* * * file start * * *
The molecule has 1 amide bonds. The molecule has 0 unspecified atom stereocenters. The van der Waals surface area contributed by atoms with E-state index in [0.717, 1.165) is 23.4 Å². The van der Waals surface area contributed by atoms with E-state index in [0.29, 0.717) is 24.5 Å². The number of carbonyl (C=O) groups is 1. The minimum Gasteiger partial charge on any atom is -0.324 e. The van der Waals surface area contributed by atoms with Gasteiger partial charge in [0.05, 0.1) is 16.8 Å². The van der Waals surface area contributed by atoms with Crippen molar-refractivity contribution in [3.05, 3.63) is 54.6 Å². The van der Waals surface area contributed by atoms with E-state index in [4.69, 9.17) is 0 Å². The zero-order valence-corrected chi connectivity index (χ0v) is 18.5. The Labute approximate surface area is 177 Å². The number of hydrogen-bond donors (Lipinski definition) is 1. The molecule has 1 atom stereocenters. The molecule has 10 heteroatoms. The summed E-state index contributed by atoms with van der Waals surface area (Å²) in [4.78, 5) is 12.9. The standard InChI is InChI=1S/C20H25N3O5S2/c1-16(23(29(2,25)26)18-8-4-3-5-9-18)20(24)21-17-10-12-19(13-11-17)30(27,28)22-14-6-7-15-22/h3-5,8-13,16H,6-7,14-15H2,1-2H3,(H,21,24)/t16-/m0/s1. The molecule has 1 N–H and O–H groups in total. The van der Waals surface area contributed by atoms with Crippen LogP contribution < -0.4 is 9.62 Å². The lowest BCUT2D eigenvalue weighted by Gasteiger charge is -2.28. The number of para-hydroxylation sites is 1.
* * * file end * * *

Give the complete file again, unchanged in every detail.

The molecule has 1 amide bonds. The molecule has 0 unspecified atom stereocenters. The van der Waals surface area contributed by atoms with E-state index in [0.717, 1.165) is 23.4 Å². The van der Waals surface area contributed by atoms with E-state index in [0.29, 0.717) is 24.5 Å². The number of carbonyl (C=O) groups is 1. The minimum Gasteiger partial charge on any atom is -0.324 e. The van der Waals surface area contributed by atoms with Gasteiger partial charge in [0.05, 0.1) is 16.8 Å². The van der Waals surface area contributed by atoms with Crippen molar-refractivity contribution in [3.05, 3.63) is 54.6 Å². The van der Waals surface area contributed by atoms with E-state index in [4.69, 9.17) is 0 Å². The zero-order valence-corrected chi connectivity index (χ0v) is 18.5. The Labute approximate surface area is 177 Å². The number of hydrogen-bond donors (Lipinski definition) is 1. The molecule has 1 atom stereocenters. The molecule has 10 heteroatoms. The summed E-state index contributed by atoms with van der Waals surface area (Å²) in [4.78, 5) is 12.9. The standard InChI is InChI=1S/C20H25N3O5S2/c1-16(23(29(2,25)26)18-8-4-3-5-9-18)20(24)21-17-10-12-19(13-11-17)30(27,28)22-14-6-7-15-22/h3-5,8-13,16H,6-7,14-15H2,1-2H3,(H,21,24)/t16-/m0/s1. The molecule has 1 N–H and O–H groups in total. The van der Waals surface area contributed by atoms with Crippen LogP contribution < -0.4 is 9.62 Å². The lowest BCUT2D eigenvalue weighted by Gasteiger charge is -2.28. The number of para-hydroxylation sites is 1.